If that answer came off too negative, it shouldn't have -- it's more a commentary on Niese's value than anything. Harvey has already established himself as a big league ace, and should resume pitching like one once he recovers from Tommy John surgery. Wheeler is a good bet to break out in 2014 based on what he did this season, and Mets types have been drooling all year over Syndergaard, now one of the top pitching prospects in baseball.
The wild card of that bunch is Montero, who has done nothing but put up eye-popping numbers all the way through the upper Minors. Regardless, many scouts still see Montero as a future reliever due to his lack of a reliable third pitch; this season will be a critical opportunity for him to rise above that stigma.
How would you rate the shortstop prospects in the Mets' farm system? When can one or any of them be considered a real solution to the Mets' struggles at shortstop since losing Reyes to free agency?
-- Fitni D., Keene, N.H.
This is why the Mets will spend significant time courting free-agent shortstops Stephen Drew and Jhonny Peralta this winter: despite the organization's recent emphasis on drafting and developing shortstops, the position remains a weakness within their farm system.
The Mets' top pick in the 2012 First-Year Player Draft, Gavin Cecchini, hit .273 with virtually no power for Class A Brooklyn this season, missing nearly a full month due to an ankle sprain. The next-highest ranked middle infielder in New York's system, Dilson Herrera, is much more of a second baseman, and no other candidate ranks in the Mets' top 20 on MLB.com's Prospect Watch. (Wilmer Flores, who came through the system as a shortstop, is no longer a realistic option at the position.)
That's not to say the Mets can't develop a solid shortstop over the next few years. Cecchini is still young and talented enough to turn his career around in a hurry, as is Phillip Evans, who excited some of the team's talent evaluators heading into this season. But with no impact shortstop on the immediate horizon, the Mets must either stick with Ruben Tejada or acquire a high-priced replacement.
With the emergence of Travis d'Arnaud and Kevin Plawecki in the Mets' Minor League system, have the Mets given any thought to moving one -- notably d'Arnaud since he seems to be injury prone -- to the outfield?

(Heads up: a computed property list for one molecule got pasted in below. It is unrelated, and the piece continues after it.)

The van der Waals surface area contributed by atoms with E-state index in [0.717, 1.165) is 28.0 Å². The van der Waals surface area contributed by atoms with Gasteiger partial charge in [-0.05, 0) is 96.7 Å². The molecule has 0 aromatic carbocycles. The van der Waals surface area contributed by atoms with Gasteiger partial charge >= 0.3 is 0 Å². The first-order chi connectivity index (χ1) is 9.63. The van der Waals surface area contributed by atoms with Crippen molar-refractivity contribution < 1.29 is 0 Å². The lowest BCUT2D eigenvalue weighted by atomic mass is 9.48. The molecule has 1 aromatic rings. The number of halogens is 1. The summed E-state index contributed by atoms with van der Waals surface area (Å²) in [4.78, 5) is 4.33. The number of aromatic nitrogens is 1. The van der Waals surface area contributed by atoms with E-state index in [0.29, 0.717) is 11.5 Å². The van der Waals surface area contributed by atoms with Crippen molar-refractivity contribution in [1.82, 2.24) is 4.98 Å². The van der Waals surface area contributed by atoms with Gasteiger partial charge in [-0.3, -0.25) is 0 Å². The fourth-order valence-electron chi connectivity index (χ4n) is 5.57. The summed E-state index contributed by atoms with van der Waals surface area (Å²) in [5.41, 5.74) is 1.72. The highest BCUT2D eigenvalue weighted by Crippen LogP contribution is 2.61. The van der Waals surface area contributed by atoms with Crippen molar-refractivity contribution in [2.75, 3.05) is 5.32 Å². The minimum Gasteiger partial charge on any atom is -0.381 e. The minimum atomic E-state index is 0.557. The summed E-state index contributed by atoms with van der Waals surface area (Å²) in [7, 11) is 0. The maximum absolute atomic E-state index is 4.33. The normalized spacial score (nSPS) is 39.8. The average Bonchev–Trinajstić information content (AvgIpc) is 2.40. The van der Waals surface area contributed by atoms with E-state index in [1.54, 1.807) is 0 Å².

-- Vincent D., Boynton Beach, Fla.
Understand that much of what makes d'Arnaud a top prospect is his position. An elite receiver, d'Arnaud drew rave reviews as a rookie for his pitch framing abilities and his work with the staff. He may not ever wield a difference-making bat, but should hit more than enough to be a solid regular. As a catcher, that is an extremely valuable skill set. In the outfield or at first base, not so much.
So no, d'Arnaud is not switching positions anytime soon. As for Plawecki, there are plenty of skeptics around the game who want to see him succeed at an age-appropriate level before even crowning him a top prospect as a catcher. (Plawecki did much of his damage this season as a 22-year-old at Class A Savannah, in a league that typically skews a bit younger than that.) There is no reason to move him at this juncture.
I get the sense Daniel Murphy is underappreciated by the Mets. As a hitter, he reminds me of Wade Boggs. Defensively, he plays a solid second base. Is he part of the future for this club?
-- Andrew C., Bayside, N.Y.
I think a lot of that underappreciation stems from the fact that until this year, Murphy never hit for much power, reached base with aplomb or played strong defense -- three of this generation's most important requirements for position players. That tied Murphy's value almost exclusively to his batting average, a stat that more and more front-office types distrust.
Yet evaluators have slowly gained an appreciation for Murphy. His ability to make contact is elite, while his durability -- 317 games and 1,309 plate appearances over the past two seasons -- is also undeniably valuable. Given the strides Murphy has made at his adopted defensive position, there is reason to believe he can continue improving that area of his game as well.
The problem with Murphy is that he will be arbitration-eligible for the second time this season, escalating his salary to around $5 million. I found it telling that COO Jeff Wilpon did not include Murphy among his list of four Mets players guaranteed spots on next year's roster, and it would not surprise me to see the team aggressively shop Murphy this winter. His value may never be higher than it is right now.